Tue | Jan 16, 2018

JPS to spend $2b in anti-theft campaign

Published:Tuesday | December 12, 2017 | 12:00 AMMark Titus
Emanuel DaRosa, president and chief executive officer of the Jamaica Public Service company.

WESTERN BUREAU:

Emanuel DaRosa, president and chief executive officer of the Jamaica Public Service company (JPS), said the organisation will embark on an aggressive anti-theft campaign to stem the illegal extraction of electricity. The measures will include a

$2-billion investment in smart meter technology next year.

"As we move into 2018, JPS will continue to focus on some key priorities, all of which are critical to us as a company and to you here as customers," said DaRosa, who gave the keynote address at the Montego Bay Chamber of Commerce and Industry 85th anniversary awards banquet on the weekend. "These include efficiencies in all areas of the company... this will positively impact the cost of service to you as customers."

He continued, "Most of you are aware that for years, JPS has been grappling with the problem of electricity theft. Persons have gotten so creative in finding ways to illegally extract electricity that identifying electricity theft in many cases is like looking for a needle in a haystack.

"We will therefore be increasing our use of technology in 2018 as part of our strategy to tame this monster and ultimately bring down the electricity rate for our customers. This includes a $2-billion investment in smart meter technology next year."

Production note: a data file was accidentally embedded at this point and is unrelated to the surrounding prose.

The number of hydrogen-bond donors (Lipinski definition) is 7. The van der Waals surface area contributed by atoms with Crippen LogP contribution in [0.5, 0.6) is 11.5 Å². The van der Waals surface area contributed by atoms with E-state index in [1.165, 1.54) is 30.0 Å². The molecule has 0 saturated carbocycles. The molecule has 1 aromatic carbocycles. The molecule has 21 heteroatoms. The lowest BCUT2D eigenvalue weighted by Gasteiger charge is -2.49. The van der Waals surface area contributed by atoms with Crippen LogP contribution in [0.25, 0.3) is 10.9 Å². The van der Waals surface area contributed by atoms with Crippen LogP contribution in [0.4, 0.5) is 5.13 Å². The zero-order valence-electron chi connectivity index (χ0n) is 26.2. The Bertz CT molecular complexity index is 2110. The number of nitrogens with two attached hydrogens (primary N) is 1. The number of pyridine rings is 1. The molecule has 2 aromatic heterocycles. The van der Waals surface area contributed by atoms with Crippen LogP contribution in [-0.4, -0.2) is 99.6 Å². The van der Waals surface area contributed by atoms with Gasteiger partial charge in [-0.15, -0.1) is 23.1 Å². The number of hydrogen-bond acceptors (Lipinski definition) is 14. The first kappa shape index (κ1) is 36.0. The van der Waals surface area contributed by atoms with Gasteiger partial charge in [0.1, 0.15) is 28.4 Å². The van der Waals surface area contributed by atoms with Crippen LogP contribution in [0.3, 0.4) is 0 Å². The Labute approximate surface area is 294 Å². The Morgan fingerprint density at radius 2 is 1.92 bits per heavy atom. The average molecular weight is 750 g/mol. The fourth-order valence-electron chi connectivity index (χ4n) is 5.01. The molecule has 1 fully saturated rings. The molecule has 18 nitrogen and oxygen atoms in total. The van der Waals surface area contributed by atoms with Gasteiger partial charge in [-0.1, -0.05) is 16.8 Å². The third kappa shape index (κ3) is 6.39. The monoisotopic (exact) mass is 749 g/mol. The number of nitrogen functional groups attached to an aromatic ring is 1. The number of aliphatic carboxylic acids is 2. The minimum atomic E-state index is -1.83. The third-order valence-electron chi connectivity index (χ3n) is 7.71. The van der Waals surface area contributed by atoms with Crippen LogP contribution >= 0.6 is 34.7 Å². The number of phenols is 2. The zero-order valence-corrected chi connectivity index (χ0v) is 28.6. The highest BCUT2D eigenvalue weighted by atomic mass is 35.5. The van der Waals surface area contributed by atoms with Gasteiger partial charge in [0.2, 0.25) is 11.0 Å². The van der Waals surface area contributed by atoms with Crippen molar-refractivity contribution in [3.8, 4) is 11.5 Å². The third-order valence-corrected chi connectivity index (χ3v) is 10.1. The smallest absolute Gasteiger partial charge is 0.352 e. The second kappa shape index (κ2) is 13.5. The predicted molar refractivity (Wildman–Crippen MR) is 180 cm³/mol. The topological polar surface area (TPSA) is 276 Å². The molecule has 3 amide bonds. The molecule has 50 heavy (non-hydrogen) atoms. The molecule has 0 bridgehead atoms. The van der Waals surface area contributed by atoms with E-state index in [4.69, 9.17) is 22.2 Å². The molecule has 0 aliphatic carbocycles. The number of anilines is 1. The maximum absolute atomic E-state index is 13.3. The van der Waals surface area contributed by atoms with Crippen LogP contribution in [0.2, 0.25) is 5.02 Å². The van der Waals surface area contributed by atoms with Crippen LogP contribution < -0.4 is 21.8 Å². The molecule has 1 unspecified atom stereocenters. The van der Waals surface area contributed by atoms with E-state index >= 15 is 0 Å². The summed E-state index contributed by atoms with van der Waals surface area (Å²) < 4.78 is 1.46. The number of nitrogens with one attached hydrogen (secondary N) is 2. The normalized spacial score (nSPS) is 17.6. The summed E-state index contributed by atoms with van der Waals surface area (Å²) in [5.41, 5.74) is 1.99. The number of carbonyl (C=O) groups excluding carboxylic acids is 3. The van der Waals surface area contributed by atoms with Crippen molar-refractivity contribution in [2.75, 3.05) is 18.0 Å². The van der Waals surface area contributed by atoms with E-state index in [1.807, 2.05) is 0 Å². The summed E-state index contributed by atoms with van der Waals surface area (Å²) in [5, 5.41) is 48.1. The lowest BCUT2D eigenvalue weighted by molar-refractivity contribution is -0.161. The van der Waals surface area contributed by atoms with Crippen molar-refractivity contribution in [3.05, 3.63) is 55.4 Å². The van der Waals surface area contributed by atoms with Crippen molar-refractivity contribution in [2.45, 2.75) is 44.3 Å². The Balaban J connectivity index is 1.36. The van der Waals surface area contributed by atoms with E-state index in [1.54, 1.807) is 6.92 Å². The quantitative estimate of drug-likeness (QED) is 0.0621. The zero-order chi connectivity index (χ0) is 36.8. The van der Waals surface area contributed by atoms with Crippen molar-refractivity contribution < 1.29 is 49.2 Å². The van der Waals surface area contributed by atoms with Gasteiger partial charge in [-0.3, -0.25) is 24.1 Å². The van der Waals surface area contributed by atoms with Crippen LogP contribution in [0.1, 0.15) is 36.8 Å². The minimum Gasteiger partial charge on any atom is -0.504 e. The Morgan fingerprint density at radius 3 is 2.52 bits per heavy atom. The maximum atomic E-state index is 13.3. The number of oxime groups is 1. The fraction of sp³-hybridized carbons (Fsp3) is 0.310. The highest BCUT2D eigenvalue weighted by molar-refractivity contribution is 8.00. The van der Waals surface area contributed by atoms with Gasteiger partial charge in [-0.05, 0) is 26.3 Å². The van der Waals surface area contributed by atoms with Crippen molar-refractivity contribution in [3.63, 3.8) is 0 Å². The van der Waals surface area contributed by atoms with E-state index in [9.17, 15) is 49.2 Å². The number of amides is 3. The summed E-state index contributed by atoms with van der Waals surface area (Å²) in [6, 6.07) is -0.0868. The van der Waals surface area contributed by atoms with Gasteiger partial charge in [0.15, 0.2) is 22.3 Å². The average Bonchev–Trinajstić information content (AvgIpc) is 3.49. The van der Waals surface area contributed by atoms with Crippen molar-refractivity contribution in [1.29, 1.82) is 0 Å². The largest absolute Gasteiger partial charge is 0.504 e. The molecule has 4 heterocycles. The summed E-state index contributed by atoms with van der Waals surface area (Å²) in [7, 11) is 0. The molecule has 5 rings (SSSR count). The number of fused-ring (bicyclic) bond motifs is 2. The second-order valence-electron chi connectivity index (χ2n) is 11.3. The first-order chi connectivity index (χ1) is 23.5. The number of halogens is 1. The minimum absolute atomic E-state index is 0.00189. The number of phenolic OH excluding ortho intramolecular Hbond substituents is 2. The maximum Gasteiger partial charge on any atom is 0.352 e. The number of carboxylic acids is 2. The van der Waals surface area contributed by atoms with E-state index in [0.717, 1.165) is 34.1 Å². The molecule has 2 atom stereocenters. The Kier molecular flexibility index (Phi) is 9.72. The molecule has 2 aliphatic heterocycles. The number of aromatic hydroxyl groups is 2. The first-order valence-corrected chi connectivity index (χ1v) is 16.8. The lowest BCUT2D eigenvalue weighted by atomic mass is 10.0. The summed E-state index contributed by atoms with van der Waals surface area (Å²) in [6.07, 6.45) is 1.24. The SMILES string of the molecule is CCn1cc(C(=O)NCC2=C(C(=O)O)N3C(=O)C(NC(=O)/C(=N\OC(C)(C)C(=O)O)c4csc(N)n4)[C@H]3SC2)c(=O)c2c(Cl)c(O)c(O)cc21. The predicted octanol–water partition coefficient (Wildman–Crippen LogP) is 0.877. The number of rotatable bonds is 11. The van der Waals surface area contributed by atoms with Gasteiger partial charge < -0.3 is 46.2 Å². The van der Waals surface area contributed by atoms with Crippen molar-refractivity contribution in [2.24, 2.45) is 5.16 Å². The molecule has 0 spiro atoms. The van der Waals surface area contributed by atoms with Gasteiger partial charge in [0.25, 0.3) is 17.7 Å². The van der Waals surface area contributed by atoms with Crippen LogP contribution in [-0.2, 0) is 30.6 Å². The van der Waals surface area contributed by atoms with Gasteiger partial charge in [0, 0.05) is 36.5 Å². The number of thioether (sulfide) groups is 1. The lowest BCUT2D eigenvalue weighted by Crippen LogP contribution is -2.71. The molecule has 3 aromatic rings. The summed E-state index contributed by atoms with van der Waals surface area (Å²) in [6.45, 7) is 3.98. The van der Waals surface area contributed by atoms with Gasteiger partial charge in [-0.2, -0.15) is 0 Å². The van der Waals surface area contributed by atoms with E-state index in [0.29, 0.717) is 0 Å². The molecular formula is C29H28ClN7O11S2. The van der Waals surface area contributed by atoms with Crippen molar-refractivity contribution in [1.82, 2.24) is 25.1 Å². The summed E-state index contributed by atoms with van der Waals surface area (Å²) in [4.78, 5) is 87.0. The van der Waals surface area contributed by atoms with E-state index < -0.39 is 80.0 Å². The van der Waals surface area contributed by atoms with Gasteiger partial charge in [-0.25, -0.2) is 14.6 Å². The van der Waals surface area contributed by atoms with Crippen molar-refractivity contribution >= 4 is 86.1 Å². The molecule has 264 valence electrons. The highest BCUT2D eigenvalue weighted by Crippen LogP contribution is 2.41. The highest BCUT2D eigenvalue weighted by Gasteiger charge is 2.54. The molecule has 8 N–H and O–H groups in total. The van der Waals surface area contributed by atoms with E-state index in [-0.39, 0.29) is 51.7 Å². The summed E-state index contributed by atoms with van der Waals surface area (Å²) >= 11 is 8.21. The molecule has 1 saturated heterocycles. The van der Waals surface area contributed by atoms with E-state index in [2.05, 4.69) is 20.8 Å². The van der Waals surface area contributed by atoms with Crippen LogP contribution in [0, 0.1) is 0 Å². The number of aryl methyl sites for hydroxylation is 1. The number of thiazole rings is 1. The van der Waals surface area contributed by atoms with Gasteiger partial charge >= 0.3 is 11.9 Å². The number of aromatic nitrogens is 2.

IMPROVE SERVICE OFFERING

 

According to DaRosa, who took over at the helm of JPS from Kelly Tomblin in August, the power distribution firm will also be moving to further improve their customer service offering, with continued focus on providing convenient options for its customer base, even as efforts are made to reduce cost.

Last year, the utility company estimated that approximately 180,000 households were illegally receiving electricity, and revealed that it would be spending US$52 million (J$6.5 billion) over five years to improve and expand its smart metering programme, aimed at curtailing the losses. This would include the installation of 205,000 Smart Grid advanced meter infrastructure (AMI) units between 2016 and 2020, with an intended impact of 2.81 per cent reduction in losses.

The Smart Grid AMI project involves the replacement of existing meters with smart meters for residential and small commercial (or rate 20) customers. JPS would then install transformer meters and build out a 'smart grid communication network' to support remote connectivity to these meters.

Based on investigations, electricity theft does not only occur in the lower socio-economic zones, but has been detected in affluent upscale communities and large business operations.